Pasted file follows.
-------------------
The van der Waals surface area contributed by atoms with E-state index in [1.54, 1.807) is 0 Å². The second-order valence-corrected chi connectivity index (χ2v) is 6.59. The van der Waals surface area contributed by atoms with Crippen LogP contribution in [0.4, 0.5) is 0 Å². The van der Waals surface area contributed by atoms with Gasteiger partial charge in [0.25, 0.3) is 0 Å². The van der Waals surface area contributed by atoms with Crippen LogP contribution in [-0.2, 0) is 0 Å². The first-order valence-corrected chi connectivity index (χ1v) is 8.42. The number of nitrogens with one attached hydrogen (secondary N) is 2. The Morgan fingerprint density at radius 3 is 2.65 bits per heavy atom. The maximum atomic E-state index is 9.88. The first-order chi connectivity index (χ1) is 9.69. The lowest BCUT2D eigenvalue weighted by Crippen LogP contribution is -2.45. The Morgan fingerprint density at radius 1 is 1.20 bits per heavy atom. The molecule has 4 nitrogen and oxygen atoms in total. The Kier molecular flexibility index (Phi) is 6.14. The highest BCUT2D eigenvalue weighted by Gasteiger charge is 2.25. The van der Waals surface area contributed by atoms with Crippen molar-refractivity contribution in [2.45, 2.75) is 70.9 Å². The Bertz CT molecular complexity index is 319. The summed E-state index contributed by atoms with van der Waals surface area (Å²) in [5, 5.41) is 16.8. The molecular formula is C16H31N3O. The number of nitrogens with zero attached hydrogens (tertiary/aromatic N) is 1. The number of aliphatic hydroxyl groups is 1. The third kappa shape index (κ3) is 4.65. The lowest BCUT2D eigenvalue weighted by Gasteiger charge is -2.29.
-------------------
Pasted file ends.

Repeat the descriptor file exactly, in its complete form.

The van der Waals surface area contributed by atoms with E-state index in [1.54, 1.807) is 0 Å². The second-order valence-corrected chi connectivity index (χ2v) is 6.59. The van der Waals surface area contributed by atoms with Crippen LogP contribution in [0.4, 0.5) is 0 Å². The van der Waals surface area contributed by atoms with Gasteiger partial charge in [0.25, 0.3) is 0 Å². The van der Waals surface area contributed by atoms with Crippen LogP contribution in [-0.2, 0) is 0 Å². The first-order valence-corrected chi connectivity index (χ1v) is 8.42. The number of nitrogens with one attached hydrogen (secondary N) is 2. The Morgan fingerprint density at radius 3 is 2.65 bits per heavy atom. The maximum atomic E-state index is 9.88. The first-order chi connectivity index (χ1) is 9.69. The lowest BCUT2D eigenvalue weighted by Crippen LogP contribution is -2.45. The Morgan fingerprint density at radius 1 is 1.20 bits per heavy atom. The molecule has 4 nitrogen and oxygen atoms in total. The Kier molecular flexibility index (Phi) is 6.14. The highest BCUT2D eigenvalue weighted by Gasteiger charge is 2.25. The van der Waals surface area contributed by atoms with Crippen molar-refractivity contribution in [2.45, 2.75) is 70.9 Å². The Bertz CT molecular complexity index is 319. The summed E-state index contributed by atoms with van der Waals surface area (Å²) in [5, 5.41) is 16.8. The molecular formula is C16H31N3O. The number of nitrogens with zero attached hydrogens (tertiary/aromatic N) is 1. The number of aliphatic hydroxyl groups is 1. The third kappa shape index (κ3) is 4.65. The lowest BCUT2D eigenvalue weighted by Gasteiger charge is -2.29.